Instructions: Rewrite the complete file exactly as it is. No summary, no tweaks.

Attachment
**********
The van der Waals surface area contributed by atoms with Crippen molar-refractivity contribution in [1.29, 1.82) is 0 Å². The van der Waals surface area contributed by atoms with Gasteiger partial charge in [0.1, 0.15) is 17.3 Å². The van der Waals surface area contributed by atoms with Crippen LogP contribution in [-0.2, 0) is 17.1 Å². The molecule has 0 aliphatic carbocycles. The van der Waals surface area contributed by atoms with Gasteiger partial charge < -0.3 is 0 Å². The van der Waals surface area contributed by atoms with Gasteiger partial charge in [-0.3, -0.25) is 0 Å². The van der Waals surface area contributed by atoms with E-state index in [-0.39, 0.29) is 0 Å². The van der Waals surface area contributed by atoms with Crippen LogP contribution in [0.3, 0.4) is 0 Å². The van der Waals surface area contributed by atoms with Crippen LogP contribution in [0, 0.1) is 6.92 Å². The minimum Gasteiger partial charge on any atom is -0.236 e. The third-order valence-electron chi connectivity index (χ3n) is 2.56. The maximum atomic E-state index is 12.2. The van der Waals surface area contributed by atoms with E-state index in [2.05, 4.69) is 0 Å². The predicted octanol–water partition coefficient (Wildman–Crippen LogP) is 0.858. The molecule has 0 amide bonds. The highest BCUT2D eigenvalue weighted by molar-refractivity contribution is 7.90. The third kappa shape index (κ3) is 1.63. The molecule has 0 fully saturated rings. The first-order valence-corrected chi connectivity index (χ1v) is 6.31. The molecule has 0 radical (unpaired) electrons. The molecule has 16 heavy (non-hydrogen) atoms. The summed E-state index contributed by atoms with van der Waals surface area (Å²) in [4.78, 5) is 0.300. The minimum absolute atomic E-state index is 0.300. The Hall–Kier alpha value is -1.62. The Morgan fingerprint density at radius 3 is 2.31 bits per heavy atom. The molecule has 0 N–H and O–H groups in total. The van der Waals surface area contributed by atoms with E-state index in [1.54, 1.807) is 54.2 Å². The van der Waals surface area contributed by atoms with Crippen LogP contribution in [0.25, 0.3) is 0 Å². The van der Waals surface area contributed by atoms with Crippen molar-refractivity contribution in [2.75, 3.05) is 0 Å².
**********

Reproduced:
The van der Waals surface area contributed by atoms with Crippen molar-refractivity contribution in [1.29, 1.82) is 0 Å². The van der Waals surface area contributed by atoms with Gasteiger partial charge in [0.1, 0.15) is 17.3 Å². The van der Waals surface area contributed by atoms with Crippen LogP contribution in [-0.2, 0) is 17.1 Å². The molecule has 0 aliphatic carbocycles. The van der Waals surface area contributed by atoms with Gasteiger partial charge < -0.3 is 0 Å². The van der Waals surface area contributed by atoms with Gasteiger partial charge in [-0.3, -0.25) is 0 Å². The van der Waals surface area contributed by atoms with E-state index in [-0.39, 0.29) is 0 Å². The van der Waals surface area contributed by atoms with Crippen LogP contribution in [0.3, 0.4) is 0 Å². The van der Waals surface area contributed by atoms with Crippen LogP contribution in [0, 0.1) is 6.92 Å². The minimum Gasteiger partial charge on any atom is -0.236 e. The third-order valence-electron chi connectivity index (χ3n) is 2.56. The maximum atomic E-state index is 12.2. The van der Waals surface area contributed by atoms with E-state index in [2.05, 4.69) is 0 Å². The predicted octanol–water partition coefficient (Wildman–Crippen LogP) is 0.858. The molecule has 0 amide bonds. The highest BCUT2D eigenvalue weighted by molar-refractivity contribution is 7.90. The third kappa shape index (κ3) is 1.63. The molecule has 0 fully saturated rings. The first-order valence-corrected chi connectivity index (χ1v) is 6.31. The molecule has 0 radical (unpaired) electrons. The molecule has 16 heavy (non-hydrogen) atoms. The summed E-state index contributed by atoms with van der Waals surface area (Å²) in [4.78, 5) is 0.300. The minimum absolute atomic E-state index is 0.300. The Hall–Kier alpha value is -1.62. The Morgan fingerprint density at radius 3 is 2.31 bits per heavy atom. The molecule has 0 N–H and O–H groups in total. The van der Waals surface area contributed by atoms with E-state index in [1.54, 1.807) is 54.2 Å². The van der Waals surface area contributed by atoms with Crippen LogP contribution in [0.25, 0.3) is 0 Å². The van der Waals surface area contributed by atoms with Crippen molar-refractivity contribution in [2.75, 3.05) is 0 Å².